F214 - Communication and Homeostasis

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  • Created by: Emma
  • Created on: 05-01-14 13:04
What is the resting potential of the neurone membrane inside the cell?
The state of readiness to produce a Action Potential is called resting potential; it is -40mV. This is more -ve than outside of the cell
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What happens at the Na+/K+ pumps?
In the plasma membrane - active transport - 3 x Na+ out - 2 x K+ in
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What happens when a receptor detects an energy change? (i.e. change in pressure/vibration)
Causes an influx of Na+ ions, causing the voltage inside the the cell to increase (depolarisation)
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How is this an example of positive feedback?
The more depolarised it is, the more channels that open and so more Ions move in
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What is the threshold potential/ all or nothing response?
If the depolarisation reaches the threshold potential of -40mV, an action potential will be generated. A small stimulus would not generate a response - all or nothing response.
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Describe depolarisation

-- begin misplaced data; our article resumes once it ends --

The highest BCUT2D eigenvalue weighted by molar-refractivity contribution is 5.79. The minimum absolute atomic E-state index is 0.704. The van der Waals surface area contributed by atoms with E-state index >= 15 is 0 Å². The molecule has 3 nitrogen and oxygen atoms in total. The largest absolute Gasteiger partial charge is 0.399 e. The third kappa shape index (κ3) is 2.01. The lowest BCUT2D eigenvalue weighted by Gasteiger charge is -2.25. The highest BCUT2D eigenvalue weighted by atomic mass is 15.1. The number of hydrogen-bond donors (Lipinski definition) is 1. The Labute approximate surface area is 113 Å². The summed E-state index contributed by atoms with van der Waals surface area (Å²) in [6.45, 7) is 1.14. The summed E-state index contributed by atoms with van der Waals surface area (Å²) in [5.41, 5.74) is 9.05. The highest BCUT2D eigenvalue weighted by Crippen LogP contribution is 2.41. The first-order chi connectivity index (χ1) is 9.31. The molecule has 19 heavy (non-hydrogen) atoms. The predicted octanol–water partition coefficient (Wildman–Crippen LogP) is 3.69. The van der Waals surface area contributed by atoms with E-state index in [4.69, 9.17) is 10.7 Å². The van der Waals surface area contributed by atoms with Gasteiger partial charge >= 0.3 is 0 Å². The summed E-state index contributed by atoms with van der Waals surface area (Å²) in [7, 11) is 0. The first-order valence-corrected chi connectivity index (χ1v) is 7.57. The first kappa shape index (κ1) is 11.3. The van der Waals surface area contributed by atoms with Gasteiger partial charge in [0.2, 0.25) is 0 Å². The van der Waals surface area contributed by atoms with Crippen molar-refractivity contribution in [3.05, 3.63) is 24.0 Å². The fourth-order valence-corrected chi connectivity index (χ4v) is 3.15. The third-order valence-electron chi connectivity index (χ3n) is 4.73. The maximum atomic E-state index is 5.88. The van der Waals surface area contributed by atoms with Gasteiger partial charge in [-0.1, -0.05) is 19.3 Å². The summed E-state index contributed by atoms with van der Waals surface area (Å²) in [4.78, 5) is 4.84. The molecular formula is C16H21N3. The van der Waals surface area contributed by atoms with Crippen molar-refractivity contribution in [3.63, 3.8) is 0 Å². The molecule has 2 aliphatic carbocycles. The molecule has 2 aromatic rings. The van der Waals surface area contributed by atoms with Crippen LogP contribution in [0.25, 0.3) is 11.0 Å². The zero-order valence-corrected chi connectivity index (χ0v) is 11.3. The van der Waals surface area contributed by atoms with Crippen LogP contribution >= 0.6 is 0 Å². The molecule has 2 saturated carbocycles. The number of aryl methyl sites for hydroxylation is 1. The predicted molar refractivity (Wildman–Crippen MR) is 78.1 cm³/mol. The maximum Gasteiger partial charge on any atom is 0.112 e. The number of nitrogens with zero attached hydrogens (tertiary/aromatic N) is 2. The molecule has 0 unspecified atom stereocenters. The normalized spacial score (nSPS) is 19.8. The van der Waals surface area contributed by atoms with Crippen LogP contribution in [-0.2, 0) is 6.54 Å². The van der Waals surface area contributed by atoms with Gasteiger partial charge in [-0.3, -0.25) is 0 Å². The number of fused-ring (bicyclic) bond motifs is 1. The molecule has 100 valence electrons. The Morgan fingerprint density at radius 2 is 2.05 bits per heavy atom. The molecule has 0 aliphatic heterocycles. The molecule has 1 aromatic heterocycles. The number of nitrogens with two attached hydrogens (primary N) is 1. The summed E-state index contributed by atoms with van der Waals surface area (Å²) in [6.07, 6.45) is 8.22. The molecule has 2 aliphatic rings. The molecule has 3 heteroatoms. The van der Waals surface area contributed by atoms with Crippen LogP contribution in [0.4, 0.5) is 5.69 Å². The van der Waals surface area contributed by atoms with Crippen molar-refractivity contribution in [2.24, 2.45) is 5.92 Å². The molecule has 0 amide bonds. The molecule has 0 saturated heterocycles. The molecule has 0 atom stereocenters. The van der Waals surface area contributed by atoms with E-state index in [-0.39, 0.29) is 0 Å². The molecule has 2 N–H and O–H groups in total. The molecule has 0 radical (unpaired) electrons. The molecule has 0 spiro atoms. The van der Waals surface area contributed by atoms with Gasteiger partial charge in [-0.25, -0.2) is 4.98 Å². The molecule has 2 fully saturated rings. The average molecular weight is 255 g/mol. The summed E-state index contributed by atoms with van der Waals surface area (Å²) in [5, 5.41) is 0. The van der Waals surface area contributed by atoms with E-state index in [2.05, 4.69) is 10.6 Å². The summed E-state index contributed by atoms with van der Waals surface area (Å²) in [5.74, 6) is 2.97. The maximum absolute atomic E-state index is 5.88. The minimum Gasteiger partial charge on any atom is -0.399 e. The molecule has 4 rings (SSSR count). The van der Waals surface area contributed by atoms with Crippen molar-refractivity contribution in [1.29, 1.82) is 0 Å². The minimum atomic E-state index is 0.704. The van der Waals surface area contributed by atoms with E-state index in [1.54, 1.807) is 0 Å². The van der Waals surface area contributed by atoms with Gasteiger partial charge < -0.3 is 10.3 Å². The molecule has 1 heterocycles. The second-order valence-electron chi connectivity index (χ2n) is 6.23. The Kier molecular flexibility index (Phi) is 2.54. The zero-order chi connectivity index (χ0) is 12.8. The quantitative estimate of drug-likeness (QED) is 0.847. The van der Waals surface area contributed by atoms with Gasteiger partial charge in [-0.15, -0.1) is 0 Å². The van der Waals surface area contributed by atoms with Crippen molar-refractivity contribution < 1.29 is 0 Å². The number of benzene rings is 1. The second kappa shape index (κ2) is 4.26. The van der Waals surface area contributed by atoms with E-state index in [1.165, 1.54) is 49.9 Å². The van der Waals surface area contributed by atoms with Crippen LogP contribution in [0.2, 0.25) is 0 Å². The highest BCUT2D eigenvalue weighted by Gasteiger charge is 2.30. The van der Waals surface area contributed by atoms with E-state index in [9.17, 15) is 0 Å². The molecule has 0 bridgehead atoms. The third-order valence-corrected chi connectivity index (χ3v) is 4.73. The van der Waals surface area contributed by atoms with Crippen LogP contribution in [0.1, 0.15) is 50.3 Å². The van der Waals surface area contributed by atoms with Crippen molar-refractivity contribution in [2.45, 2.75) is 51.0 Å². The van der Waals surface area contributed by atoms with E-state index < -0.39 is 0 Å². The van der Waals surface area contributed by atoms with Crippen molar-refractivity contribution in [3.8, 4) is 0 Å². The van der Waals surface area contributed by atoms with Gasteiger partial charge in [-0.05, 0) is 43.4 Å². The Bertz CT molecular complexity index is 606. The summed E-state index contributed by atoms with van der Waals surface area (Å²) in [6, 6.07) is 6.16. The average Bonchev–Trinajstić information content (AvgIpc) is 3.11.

Some Na+ channels open and Na+ moves down the conc grad causing more channels to open. There is an influx of Na+ making inside cell less -ve, causing more Na+ channels to open, making it more +ve until around +40mV where all of the Na channels close.
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Describe repolarisation
Voltage-gated potassium channels open, and K+ ions flow out of the neurone through facilitated diffusion, lowering the electronegativity back to -ve inside, and +ve outside moving further towards the resting potential.
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Describe hyperpolarisation
Outflow of K+ overcompensates change in charge and becomes even less -ve. It is the overshooting of the resting potential.
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What is the refractory period?
Returns to resting potential. It is the time delay between Action Potential when an Action Potential cannot be created.
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Why is it negative inside the neurone cell?
Proteins carry a -ve charge. Large no. of proteins carrying a -ve charge remain inside the axon, as they are too big too leave. (inside-outside is diff' of 70mV)
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Why are neurones described as 'excitable' and 'conductive'?
Excitable - can respond to a stimulus. Conductive - allows action potential to be carried.
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Pacinian corpuscles?
Type of receptor in the skin which detects pressure change+vibrations. Membranes surrounding pressure-gated Na+ channels are deformed and forced to open, increasing permeability to Na+; more ions move into cell (steeper depolaristion, chance of AP->)